“Surface Indicia, Trademarks, and Design Patents — Oh My!”
Inside Counsel 03/27/14 By Nicole A. Bashor
In the last two articles, "The case for design patents in manufacturing and industrial technologies," and "Touching the future: Patents on graphical user interfaces on the rise," we explored strategies associated with non-traditional areas of design patent law that companies may use to further bolster their patent arsenal. The final article in this three-part series focuses on a third niche area of design patent law that businesses may utilize to protect surface indicia, including trademarks.
Surface indicia is generally described as "a design for an ornament, impression, print, or picture applied to or embodied in an article of manufacture," and consitutes protectable subject matter via a design patent under 35 U.S.C. § 171. One of the key threshold requirements that must be met in order to protect surface indicia via a design patent is association of the surface indicia with a specific article of manufacture. To meet this requirement, an applicant for a design patent must connect the surface indicia to the article of manufacture, and convey this connection to the U.S. Patent Office with some specificity, through one or more drawings, the title, or the specification.
Surface indicia generally implicates a wide variety of products and companies, including computer icons (e.g., U.S. Design Patent D698,816, assigned to Microsoft), patterns associated with a product (e.g., U.S. Design Patent D584,062, assigned to Procter & Gamble), patterns on a clothing article (U.S. Design Patent D700,431, assigned to Nike), and trademarks cloaked as icons (e.g., U.S. Design Patent. D618,251 and D663,316, both assigned to PepsiCo), among other things.
There is certainly no shortage of major companies that are using design patents to protect surface indicia in many different forms, as discussed above. Indeed, businesses of all sizes may be able to leverage some of these forward-thinking strategies to protect surface indicia using design patents.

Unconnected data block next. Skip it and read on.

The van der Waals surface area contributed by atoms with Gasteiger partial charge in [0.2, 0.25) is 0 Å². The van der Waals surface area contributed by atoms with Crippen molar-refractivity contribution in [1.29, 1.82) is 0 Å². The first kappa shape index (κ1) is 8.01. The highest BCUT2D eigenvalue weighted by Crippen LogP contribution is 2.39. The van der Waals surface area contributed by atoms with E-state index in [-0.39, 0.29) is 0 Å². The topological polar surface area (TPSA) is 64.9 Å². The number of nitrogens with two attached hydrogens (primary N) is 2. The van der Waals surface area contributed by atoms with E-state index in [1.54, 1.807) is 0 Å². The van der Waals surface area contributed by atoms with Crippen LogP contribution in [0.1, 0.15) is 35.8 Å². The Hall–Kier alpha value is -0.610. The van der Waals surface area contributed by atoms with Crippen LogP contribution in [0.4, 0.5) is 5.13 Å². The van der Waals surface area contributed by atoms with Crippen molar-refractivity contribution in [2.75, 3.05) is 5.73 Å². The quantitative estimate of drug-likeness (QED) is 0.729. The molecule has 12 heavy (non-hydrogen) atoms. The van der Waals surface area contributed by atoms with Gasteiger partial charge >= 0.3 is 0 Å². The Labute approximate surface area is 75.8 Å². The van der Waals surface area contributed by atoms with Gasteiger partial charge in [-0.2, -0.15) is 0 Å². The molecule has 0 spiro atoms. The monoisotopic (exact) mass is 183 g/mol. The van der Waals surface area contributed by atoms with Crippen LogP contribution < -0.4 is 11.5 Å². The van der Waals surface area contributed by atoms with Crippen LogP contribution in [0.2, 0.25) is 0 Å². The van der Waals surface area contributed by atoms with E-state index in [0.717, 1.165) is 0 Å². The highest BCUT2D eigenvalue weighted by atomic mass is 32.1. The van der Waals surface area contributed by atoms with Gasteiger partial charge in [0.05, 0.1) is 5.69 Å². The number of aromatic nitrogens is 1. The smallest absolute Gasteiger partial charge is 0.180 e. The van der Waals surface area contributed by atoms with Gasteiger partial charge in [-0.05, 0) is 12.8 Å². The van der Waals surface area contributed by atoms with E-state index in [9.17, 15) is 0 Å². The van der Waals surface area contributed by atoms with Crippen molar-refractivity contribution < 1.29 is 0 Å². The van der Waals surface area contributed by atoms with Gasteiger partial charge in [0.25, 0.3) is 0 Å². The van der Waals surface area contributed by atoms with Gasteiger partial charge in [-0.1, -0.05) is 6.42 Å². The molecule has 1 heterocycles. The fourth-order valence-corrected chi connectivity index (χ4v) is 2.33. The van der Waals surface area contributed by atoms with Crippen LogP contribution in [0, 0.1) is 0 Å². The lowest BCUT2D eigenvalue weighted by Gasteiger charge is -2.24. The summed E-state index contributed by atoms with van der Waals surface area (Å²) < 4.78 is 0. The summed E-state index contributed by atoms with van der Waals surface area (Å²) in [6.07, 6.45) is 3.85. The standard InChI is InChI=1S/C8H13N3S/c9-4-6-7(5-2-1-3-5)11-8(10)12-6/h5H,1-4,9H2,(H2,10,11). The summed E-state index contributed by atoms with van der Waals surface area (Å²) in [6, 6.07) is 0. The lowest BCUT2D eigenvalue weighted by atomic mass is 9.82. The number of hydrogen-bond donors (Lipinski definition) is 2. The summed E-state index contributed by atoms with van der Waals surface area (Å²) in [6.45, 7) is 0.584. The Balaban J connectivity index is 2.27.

Protecting computer icons was generally addressed in this column in a previous article, as discussed above, and should strongly be considered by companies in the computer industry, including application developers. Companies in the software industry may be further motivated to utilize design patents to protect icons in the face of the ever growing legal challenges to software patents (see for example, Alice Corporation Pty. Ltd. v. CLS Bank International, which relates to whether software constitutes patent-eligible subject matter and is currently pending in front of the U.S. Supreme Court).
With respect to products, design patents may be a significant advantage to companies with products in certain industries including fashion and clothing, food and beverage, sporting goods, and electronics. Patterns disposed in the actual surface of a consumer product (e.g., cross-hatching on a hammer striking surface and cutouts located in a cover for a dispenser) are protectable, as well as surface indicia applied to a surface of an article of manufacture (e.g., a label on a package). It seems to reason that many companies supply products that include surface indicia that is in or applied to an article of manufacture.
Protecting trademarks via design patent may be a difficult proposition, absent some careful thought and filing considerations. Without getting into the nuances of the patentability hurdles with respect to surface indicia and design patents, one of the threshold requirements to patent surface indicia is that the ornamental feature be "created for the purpose of ornamenting" and may not be a byproduct of functional or mechanical considerations. It can certainly be argued that inclusion of a trademark on a product has an element of ornamentation, but a trademark by its very nature acts to identify the source of a product (i.e., plays a functional role). As such, companies such as PepsiCo have used an alternative mechanism in the form of protecting an icon of a trademark via design patent. The long-term implications of protecting trademarks via design patent are murky, but one advantage may be that the design patent may facilitate the trademark of the company acquiring secondary meaning and/or distinctiveness over the life of the design patent.
Almost every company that sells a product includes a logo, a design, or some other surface ornamentation associated with the product. As such, many of the principles used to protect surface indicia may be leveraged across different business sectors. Ultimately, businesses can utilize the strategies that are currently being implemented in the design patent world to protect important aspects of their business. Importantly, protection of surface indicia via design patent provides a relatively inexpensive, fast, and comprehensive option for companies.